Friday, June 18, 2021
Home Cricket World Cup 2019 Is it a World Cup of cricket or World Cup of rains?

Is it a World Cup of cricket or World Cup of rains?

The current World Cup edition is just 14 days old, and there are still 32 days of cricket left.

Two, yes first time in the history of World Cup, two straight games called off due to rain. Never before more than two matches were washed out in all World Cups combined, but this time, already three games have been called off either due to rain or wet outfield.

There had previously only been two complete abandonments (without a toss) in the history of the tournament – in 1992 and 2003.

The current World Cup edition is just 14 days old, and there are still 32 days of cricket left. It is a bit strange of ICC to not have reserve days for World Cup matches despite knowing that the English summers are mostly wet. The ICC takes into account statistical rainfall when creating its schedule.

The world cup is held every four years, and the ICC has been very unprofessional in terms of scheduling it without reserve days.

ICC CEO Dave Richardson (also former wicket-keeper from South Africa) said in a press release that the reserve days would have increased the length of the World Cup and there is no guarantee of rain-free reserve days.

“Factoring in a reserve day for every match at the ICC Men’s Cricket World Cup would significantly increase the length of the tournament and practically would be extremely complex to deliver. It would impact pitch preparation, team recovery and travel days, accommodation and venue availability, tournament staffing, volunteer and match officials availability, broadcast logistics and very importantly the spectators who in some instances have travelled hours to be at the game. There is also no guarantee that the reserve day would be free from rain either.” said Dave Richardson

The last world cup with reserve days was held in 2007 in the Carribean islands. Last time England hosted the World Cup was in 1999, and it too had reserved days keeping the rain in mind.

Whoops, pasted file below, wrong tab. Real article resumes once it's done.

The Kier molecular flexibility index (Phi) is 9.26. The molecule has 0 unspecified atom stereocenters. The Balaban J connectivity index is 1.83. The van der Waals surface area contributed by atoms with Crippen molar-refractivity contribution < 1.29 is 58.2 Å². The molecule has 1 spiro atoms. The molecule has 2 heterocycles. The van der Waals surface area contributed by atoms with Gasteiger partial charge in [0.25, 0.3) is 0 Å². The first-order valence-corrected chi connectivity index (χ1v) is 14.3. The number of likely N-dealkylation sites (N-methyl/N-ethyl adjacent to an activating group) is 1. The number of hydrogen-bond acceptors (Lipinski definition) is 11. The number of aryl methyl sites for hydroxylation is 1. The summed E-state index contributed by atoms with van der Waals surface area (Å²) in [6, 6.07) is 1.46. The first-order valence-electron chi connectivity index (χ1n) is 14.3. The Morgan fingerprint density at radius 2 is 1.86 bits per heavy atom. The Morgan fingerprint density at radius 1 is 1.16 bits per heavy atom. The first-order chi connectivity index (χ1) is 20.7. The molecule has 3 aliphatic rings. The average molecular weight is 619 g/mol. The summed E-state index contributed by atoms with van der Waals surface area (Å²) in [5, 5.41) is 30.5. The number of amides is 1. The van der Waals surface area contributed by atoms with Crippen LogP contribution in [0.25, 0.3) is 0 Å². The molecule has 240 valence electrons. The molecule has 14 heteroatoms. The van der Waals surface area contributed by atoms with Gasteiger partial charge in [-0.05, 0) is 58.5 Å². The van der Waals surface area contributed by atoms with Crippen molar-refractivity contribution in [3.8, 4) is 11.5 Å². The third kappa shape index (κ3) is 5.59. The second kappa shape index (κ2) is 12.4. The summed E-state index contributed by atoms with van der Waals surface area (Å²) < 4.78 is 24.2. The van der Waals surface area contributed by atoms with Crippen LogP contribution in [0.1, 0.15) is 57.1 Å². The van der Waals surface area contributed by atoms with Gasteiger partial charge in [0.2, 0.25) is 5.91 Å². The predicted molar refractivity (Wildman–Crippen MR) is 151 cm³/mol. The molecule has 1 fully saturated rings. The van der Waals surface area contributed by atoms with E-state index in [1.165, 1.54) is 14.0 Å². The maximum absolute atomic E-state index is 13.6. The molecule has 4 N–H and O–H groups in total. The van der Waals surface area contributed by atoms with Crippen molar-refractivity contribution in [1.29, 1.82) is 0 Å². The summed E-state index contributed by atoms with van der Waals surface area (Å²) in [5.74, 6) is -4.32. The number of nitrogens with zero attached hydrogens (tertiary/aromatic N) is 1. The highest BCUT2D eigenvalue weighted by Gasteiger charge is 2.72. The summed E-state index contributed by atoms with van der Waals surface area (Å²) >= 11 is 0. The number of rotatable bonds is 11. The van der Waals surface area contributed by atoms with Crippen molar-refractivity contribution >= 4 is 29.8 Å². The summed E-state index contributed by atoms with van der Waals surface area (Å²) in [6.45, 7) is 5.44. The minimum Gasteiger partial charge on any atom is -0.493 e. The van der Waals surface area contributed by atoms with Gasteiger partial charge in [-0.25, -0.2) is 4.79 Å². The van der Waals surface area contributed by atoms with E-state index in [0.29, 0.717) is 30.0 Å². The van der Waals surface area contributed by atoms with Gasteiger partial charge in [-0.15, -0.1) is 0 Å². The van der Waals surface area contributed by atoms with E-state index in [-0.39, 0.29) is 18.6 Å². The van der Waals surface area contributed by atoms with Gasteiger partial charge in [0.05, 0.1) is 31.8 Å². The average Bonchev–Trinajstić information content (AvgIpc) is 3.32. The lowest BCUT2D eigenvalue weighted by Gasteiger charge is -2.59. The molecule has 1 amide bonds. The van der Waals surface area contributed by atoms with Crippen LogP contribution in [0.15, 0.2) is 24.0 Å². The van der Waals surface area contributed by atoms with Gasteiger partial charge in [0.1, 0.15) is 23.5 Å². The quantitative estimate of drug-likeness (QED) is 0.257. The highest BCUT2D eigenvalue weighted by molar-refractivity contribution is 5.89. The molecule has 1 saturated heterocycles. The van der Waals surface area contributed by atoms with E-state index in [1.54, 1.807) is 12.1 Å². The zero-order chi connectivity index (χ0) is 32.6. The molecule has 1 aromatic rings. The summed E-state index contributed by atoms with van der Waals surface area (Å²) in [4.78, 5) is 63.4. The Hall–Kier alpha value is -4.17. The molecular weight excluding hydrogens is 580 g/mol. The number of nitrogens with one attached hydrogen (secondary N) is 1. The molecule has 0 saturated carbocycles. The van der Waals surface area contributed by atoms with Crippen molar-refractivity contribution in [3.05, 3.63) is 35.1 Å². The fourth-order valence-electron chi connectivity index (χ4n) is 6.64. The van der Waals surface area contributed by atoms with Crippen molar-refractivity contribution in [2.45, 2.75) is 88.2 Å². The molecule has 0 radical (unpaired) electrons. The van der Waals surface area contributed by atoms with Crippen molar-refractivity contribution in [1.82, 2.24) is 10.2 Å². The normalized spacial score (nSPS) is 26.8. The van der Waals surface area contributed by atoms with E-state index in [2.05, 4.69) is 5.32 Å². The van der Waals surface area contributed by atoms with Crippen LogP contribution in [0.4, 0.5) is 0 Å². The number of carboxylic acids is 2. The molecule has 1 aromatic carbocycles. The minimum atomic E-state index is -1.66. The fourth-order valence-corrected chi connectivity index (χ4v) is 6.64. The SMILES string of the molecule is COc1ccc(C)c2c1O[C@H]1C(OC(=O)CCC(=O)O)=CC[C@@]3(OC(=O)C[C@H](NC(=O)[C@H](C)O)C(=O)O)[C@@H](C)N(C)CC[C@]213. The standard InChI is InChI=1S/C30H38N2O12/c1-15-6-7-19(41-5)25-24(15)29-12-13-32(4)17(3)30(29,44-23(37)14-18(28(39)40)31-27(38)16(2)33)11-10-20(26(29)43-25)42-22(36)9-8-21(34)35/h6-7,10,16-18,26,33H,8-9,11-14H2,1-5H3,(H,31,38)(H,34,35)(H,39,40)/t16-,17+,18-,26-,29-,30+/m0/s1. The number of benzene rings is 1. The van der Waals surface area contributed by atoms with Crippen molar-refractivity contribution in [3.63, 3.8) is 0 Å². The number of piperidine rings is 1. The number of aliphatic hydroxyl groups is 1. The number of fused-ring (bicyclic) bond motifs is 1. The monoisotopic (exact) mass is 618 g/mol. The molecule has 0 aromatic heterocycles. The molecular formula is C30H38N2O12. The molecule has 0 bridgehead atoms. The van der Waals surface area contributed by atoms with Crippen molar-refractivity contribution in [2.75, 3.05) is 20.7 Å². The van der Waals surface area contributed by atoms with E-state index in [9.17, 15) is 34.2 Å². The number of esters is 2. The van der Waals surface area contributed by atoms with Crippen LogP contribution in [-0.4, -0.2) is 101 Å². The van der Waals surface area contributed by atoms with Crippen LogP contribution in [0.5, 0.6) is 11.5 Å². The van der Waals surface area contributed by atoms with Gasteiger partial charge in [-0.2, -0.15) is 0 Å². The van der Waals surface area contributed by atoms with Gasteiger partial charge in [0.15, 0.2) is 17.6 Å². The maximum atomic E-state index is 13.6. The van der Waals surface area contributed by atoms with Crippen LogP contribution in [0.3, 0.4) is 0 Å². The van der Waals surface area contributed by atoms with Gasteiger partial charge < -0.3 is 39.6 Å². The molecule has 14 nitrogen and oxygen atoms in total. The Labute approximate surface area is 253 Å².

Richardson further said, “Up to 1200 people are on site to deliver a match and everything associated with it including getting it broadcast and a proportion of them are moving around the country so reserve days in the group stage would require a significant uplift in the number of staff. We have reserve days factored in for the knockout stages, knowing that throughout 45 group games we should play the large majority.”

More than a billion people watching this mega event, and ICC is more worried about 1200 extra men working for some 45 days. The reputation of cricket is already at stake as the World Cup is reduced from 14 teams to 10 teams this year.

Instead of focusing on the standard of umpiring and organizing a World Cup in the best possible way, it seems ICC seems more concerned about useless things.

It is also interesting to know that in World Cup 1999, a total number of 39 matches (Group and Super 6) were completed in 31 days with a reserve day for each game. The current World Cup edition has 45 group stage matches which will be completed in 38 days without reserve days for any of the game. The only relief is for the semi-finals and final, which got reserve days.

All previous 4 World Cups held in England got over by the end of June, this will be the first time a world cup match to be played in July. Last year was the driest English summer since 1976. With an increase in global warming, the weather is getting warmer and wetter compared to previous years. On average, there is a minimum of 3 days of rain in June, July, and August every year.

Sri Lanka is the only team that seems to be benefited from the rain. They lost the first match against New Zealand and were on the verge of losing against Afghanistan. However, they gained 1 point each from their washout games against Pakistan and Bangladesh. Both the teams had upper hand against Sri Lanka, on paper and current form and it is amusing to see Sri Lanka placed in a better position in the points table.

South Africa has a long history of their world cup campaign being affected by the rain. They had been knocked out of World Cup in 1992, 2003 and 2015 but are sitting at number 9 in the points table with 1 point, thanks to the rain. However, this will not help their cause to reach the top 4 in the points table as they have to win more matches than sharing points due to weather conditions.

The top four teams, New Zealand, India, Australia, and England, have not faced the weather issue. However, the weather forecast for the next few days doesn’t look promising at all. Rain is expected to play a significant role in Taunton, Nottingham, and Southampton where these 4 top teams are going to play their next games.

The next World Cup is set to be played in India (Feb-Mar 2023) in the rain-free season. England will get a chance to host another World Cup (most probably) in the year 2039 and who knows by then ICC will show some common sense and move the World Cup out of England.

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